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Leino and Giroux emerging in Philadelphia

Giroux (left) and Leino (right) celebrate a goal in Game 3 of the Stanley Cup Finals.
Giroux (left) and Leino (right) celebrate a goal in Game 3 of the Stanley Cup Finals.

I've watched quite a bit of the Philadelphia Flyers  this postseason. Not sure why, really, since I despise them ordinarily. But now that we're in the Stanley Cup Finals and I have to choose between them or the Chicago Blackhawks, the choice has been simple. Go Philly.

But back to the point of watching the Flyers in this postseason. I watched in Eastern Conference Semifinals as the Flyers went into that now historical 3-0 hole to the Bruins and then the turnaround that came. The first win came in overtime, the closest you can possibly get to being snuffed out of the playoffs while in a 3-0 hole. As I noticed game in and game out after that pivotal game four, it wasn't the stars of the Flyers like Mike Richards, Jeff Carter, or Chris Pronger that I found myself constantly watching. It was the "little" guys, literally.

Claude Giroux and Ville Leino are among two of the smaller forwards on the Flyers team--Giroux at 5'11" 180 lbs and Leino at 6'0" and 183 lbs. However, I couldn't help but notice the 28 jersey of Giroux rushing into the zone against the enormous Zdeno Chara or the 22 jersey of Leino being everywhere on the ice. It was the two little guys that also played a big role in that game four, Leino scoring the 4th of 5 Philadelphia goals and Giroux assisting on Richards' goal in the first period and scoring his own in the second.

But one game does not a playoff performer make. Leino followed up game four with a goal and assist in game five and a pair of assists in Philadelphia's clinching game seven. Giroux added another goal and assist night in the opening game of the Montreal series.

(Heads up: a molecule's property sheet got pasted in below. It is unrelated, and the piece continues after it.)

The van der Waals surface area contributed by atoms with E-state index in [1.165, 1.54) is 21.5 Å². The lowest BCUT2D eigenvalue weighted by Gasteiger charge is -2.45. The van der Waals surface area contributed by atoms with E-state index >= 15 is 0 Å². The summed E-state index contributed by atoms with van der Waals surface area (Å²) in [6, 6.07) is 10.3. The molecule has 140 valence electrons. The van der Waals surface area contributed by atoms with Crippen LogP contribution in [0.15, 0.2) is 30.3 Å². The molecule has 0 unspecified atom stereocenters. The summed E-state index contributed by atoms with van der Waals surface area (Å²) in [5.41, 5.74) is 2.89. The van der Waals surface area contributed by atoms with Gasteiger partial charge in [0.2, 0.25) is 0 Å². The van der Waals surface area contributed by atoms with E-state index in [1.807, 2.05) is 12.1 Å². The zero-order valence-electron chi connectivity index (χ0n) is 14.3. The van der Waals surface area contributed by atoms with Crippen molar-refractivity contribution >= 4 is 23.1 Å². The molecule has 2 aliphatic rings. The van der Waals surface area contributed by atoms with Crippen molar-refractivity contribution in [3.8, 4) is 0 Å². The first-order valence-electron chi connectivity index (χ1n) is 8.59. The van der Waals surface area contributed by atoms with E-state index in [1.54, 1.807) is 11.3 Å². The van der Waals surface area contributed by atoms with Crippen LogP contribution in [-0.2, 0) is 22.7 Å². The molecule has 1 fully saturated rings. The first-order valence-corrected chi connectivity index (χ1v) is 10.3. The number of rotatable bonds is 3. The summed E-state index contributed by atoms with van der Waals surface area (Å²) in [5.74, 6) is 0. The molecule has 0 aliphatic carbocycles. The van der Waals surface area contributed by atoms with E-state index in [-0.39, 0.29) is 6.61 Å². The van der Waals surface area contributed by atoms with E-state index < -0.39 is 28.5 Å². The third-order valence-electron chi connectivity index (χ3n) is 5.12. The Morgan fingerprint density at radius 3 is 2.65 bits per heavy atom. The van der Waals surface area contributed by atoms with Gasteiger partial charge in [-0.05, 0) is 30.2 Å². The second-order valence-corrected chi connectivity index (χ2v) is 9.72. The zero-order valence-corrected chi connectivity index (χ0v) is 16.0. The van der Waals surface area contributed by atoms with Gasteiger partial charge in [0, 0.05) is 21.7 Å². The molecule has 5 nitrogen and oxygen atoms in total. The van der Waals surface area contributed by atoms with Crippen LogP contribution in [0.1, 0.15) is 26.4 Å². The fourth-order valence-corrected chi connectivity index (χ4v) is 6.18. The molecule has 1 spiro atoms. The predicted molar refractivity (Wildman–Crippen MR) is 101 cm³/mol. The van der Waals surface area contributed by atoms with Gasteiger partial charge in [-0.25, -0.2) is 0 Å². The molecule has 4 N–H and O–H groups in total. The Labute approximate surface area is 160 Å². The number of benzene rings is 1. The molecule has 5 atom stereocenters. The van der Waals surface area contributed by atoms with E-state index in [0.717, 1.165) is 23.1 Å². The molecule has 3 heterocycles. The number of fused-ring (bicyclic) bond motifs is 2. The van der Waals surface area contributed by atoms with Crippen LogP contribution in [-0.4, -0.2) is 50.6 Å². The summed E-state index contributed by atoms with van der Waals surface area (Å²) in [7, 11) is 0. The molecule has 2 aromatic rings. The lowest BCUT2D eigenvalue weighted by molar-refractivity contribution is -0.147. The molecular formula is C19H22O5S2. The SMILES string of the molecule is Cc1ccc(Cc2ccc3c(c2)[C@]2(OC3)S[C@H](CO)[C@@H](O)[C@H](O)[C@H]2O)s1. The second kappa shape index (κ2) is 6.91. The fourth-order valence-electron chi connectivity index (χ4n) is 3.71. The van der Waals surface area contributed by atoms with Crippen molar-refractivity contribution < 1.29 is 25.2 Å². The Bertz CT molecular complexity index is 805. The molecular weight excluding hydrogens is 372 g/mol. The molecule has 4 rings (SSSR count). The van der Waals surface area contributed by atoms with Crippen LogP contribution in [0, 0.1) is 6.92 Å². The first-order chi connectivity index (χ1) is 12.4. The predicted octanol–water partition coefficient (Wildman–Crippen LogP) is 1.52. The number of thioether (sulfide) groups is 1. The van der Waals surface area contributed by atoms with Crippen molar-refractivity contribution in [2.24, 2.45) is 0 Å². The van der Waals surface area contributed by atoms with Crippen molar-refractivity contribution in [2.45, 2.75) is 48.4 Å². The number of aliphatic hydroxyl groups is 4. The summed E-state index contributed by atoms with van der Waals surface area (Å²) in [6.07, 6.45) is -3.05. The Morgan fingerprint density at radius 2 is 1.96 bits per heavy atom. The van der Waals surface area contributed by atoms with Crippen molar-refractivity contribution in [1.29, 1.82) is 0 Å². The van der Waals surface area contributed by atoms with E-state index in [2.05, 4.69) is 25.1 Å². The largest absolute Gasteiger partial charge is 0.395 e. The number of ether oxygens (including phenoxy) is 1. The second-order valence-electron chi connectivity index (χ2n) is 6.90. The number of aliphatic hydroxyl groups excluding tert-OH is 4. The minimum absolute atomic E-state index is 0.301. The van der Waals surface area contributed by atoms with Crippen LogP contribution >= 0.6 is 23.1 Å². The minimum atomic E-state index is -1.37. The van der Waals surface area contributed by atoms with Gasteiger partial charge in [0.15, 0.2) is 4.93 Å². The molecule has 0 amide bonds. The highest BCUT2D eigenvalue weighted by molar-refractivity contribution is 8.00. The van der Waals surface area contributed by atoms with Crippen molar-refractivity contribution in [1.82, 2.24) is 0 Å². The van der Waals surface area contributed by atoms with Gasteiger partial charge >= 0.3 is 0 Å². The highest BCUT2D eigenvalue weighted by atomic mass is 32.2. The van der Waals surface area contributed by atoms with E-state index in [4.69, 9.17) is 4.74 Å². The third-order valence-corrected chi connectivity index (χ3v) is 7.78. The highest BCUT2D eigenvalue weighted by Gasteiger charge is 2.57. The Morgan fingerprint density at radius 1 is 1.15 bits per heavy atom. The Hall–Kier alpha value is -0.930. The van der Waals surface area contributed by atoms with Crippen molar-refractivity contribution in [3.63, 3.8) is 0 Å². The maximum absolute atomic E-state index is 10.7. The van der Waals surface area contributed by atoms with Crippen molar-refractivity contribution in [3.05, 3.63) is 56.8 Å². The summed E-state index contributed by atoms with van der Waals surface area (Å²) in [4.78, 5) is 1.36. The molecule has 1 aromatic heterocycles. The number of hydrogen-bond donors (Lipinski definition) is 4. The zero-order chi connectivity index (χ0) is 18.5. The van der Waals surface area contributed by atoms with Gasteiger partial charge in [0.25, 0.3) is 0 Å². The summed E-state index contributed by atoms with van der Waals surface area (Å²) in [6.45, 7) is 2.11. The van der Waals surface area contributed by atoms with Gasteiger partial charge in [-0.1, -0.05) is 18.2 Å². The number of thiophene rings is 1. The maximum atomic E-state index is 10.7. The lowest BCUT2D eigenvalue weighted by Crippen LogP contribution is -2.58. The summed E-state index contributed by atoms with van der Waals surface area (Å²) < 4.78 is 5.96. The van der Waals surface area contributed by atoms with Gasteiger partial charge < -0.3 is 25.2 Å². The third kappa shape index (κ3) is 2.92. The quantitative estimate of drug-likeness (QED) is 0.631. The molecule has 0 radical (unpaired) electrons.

Giroux now has 9 goals and 11 assists in the playoffs and Leino has 6 goals and 9 assists, tying him with Marian Hossa with a total of 15 points. Yes, really. Giroux is averaging a point a game while Leino is a hair under at .94 points per game yet it's not really the point totals that have impressed me.

I don't really have enough previous exposure to Giroux to make a judgment on how his game is now compared to before but Leino has improved by leaps and bounds. The aura that surrounded Leino when he came to Detroit was that of him becoming an elite player in the city after coming over as the top goal scorer in the Finnish league. That didn't quite pan out during his first full season in Detroit and guys like Brad May were getting the start over him. Things quickly turned sour and Leino voiced that he wasn't a guy that did the things that were being asked of him, like play in the corners or even forecheck aggressively. His playing time was limited in the games he actually dressed for and as Andreas Lilja returned to the line-up, the Red Wings need to clear capspace for Lilja. Leino was the first head to roll as a cap casualty in Detroit as other players could be sent down to the minors but Leino would have been snatched up on waivers. Detroit traded him to Philadelphia for Ole-Kristian Tollefsen and the cap space was cleared. Red Wings fans were quick to move on and the wounds left by what was deemed as a failure in the Ville Leino experiment were nothing more than a scratch.

But for Leino, it seems he has found a new home and a new style of play. He's become an aggressive forechecker and though the takeaway numbers aren't there to prove his effectiveness, he has put enough pressure on puck carriers to force quick or bad passes. He's also become a confident puck handler and looks nothing like the timid, slow skating forward that constantly deferred the play to a teammate instead of taking charge himself while in Detroit. Leino has revamped his game and become more of a complete player that now takes as much interest in his defensive play as his offensive play.

Perhaps the defining moment for me so far in terms of turning the page on the Leino saga came last night. Leino scored the tying goal of the game (that forced overtime) by crashing the net and looking for a rebound. Hockey is a game of positioning and being in the right place at the right time. Leino was in the right place and at the right time by reading the play and as a result, his team is down 2-1, not 3-0.

Leino and Giroux have been welcome secondary scorers for the Flyers and are proving to be consistent playmakers in the offensive zone. As the Flyers keep churning along, win or lose in the series, the work of these two guys has been significant to the success of the team.